Pay cuts push 300 T-Mobile customer service reps to form union
Courtesy of Democracy Now

SEATTLE —T-Mobile’s pay cuts last year, which cost each worker thousands of dollars in yearly pay, and the firm’s threat for more layoffs following at least 5,000 people it fired in 2021, pushed some 300 customer service reps at the firm to form their own union. They unveiled it during a company-wide zoom call on October 19.

The T-Force Social Care Alliance (TSCA), is trying to model itself on the independent grass-roots-organized Amazon Labor Union and on Workers United, another grass-roots group—aided by the Service Employees—which is unionizing Starbucks stores nationwide.

“Due to mass layoffs and recent massive pay reductions, T-Mobile’s social media care team, T-Force, has decided to move forward with forming a union, the T-Force Social Care Alliance,” TSCA’s written statement, posted on social media a month before the call, said.

The working conditions—“at will” employment, job cuts, pay cuts—at T-Mobile in the U.S. are in direct contrast to those at its parent firm in Germany, Deutsche Telekom. The firm is unionized with the big German telecommunications union ver.di and workers enjoy protections and clout under German labor law. That includes mandated seats on DT’s board.

Working conditions are key in the unionization drive here. The depths of the coronavirus pandemic forced T-Mobile to let the reps toil from home, via computer. Now it wants to force them back to their desks, including at its headquarters in Seattle, despite the lingering plague.

A decade ago, T-Mobile set up a small group of 24 social media techs—workers who ensure “T-Mobile customers needing aid speak to a real person, not a bot.” Former T-Mobile CEO John Legere coined that phrase, TSCA said, and established and backed the face-to-face contact. His successor, current CEO Mike Sievert, has turned a deaf ear to that concept and also “has the highest CEO-to-worker pay ratio in all of wireless.”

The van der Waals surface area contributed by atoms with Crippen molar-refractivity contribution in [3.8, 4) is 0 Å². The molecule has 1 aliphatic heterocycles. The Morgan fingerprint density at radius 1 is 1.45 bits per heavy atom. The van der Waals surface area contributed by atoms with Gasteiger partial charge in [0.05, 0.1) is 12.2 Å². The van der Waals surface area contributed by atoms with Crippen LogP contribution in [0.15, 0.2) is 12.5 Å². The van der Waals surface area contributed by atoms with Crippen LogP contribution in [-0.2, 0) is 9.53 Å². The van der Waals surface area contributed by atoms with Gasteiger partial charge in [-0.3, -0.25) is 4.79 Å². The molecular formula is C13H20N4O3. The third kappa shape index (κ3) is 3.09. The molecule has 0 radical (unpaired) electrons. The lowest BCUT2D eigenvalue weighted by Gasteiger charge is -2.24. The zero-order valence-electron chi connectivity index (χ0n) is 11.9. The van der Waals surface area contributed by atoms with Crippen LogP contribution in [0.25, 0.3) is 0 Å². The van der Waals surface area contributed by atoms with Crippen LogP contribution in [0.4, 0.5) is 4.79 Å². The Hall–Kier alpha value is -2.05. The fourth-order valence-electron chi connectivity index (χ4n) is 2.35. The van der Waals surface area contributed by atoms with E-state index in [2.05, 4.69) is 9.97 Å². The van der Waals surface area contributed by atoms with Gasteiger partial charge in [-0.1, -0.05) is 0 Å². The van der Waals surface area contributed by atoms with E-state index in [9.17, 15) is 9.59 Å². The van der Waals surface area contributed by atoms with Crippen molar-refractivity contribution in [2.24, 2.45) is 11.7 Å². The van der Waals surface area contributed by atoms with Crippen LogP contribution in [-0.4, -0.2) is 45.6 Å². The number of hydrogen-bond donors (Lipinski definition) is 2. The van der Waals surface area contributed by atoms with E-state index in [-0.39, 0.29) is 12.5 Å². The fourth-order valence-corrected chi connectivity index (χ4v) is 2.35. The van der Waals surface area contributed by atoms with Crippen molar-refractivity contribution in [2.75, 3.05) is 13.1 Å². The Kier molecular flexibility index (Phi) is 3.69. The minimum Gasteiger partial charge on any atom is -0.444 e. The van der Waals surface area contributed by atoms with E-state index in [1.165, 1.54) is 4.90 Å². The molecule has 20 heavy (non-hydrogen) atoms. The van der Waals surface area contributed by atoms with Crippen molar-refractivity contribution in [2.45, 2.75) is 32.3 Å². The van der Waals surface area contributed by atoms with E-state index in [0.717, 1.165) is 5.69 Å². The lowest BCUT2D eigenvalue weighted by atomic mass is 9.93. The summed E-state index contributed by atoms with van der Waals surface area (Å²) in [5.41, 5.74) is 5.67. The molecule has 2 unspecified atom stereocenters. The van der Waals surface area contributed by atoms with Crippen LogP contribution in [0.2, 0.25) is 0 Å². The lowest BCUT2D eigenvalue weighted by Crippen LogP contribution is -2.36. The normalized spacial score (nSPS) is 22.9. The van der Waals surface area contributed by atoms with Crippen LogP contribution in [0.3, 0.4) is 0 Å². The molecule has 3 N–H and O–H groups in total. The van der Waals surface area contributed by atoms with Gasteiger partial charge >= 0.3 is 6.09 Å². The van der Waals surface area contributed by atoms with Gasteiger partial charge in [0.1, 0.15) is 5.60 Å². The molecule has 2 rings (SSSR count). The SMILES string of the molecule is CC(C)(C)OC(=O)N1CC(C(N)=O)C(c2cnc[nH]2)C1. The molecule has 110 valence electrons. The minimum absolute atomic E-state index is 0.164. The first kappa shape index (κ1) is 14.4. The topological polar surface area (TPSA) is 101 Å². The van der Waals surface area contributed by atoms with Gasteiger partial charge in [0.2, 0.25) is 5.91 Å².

The union effort accelerated after last year’s pay cuts and layoffs. Last year’s T-Mobile-Sprint merger prompted the drive, because honchos of both firms promised it would add jobs, but lied. Job losses were in retail, customer care, T-Force and engineering, and continue.

The Communications Workers, who were and are trying to organize T-Mobile retail stores, calculated potential post-merger layoffs would be close to 20,000. They’ve been working with ver.di on their organizing drive.

“T-Force has tried to work with” T-Mobile “leadership to resolve pay cuts, but despite best efforts has been brushed aside,” TSCA’s social media statement added.

“Most front-line social media specialists will make thousands less per year after management removed monthly bonuses, provided micro-raises in their stead and alluded to an ambiguous ‘annual bonus.’ However, management has provided zero guarantees on dates of payouts, amounts or structure for the annual bonus.

“T-Mobile’s culture made it a perfect stronghold against unions for years, but the clear shift to profits over people has changed the perception” of the workers, TSCA’s statement added. “TSCA hopes to follow in the footsteps of the brave Starbucks and Amazon workers who have shown us this is possible.”


Mark Gruenberg
Mark Gruenberg

Award-winning journalist Mark Gruenberg is head of the Washington, D.C., bureau of People's World. He is also the editor of the union news service Press Associates Inc. (PAI). Known for his reporting skills, sharp wit, and voluminous knowledge of history, Mark is a compassionate interviewer but tough when going after big corporations and their billionaire owners.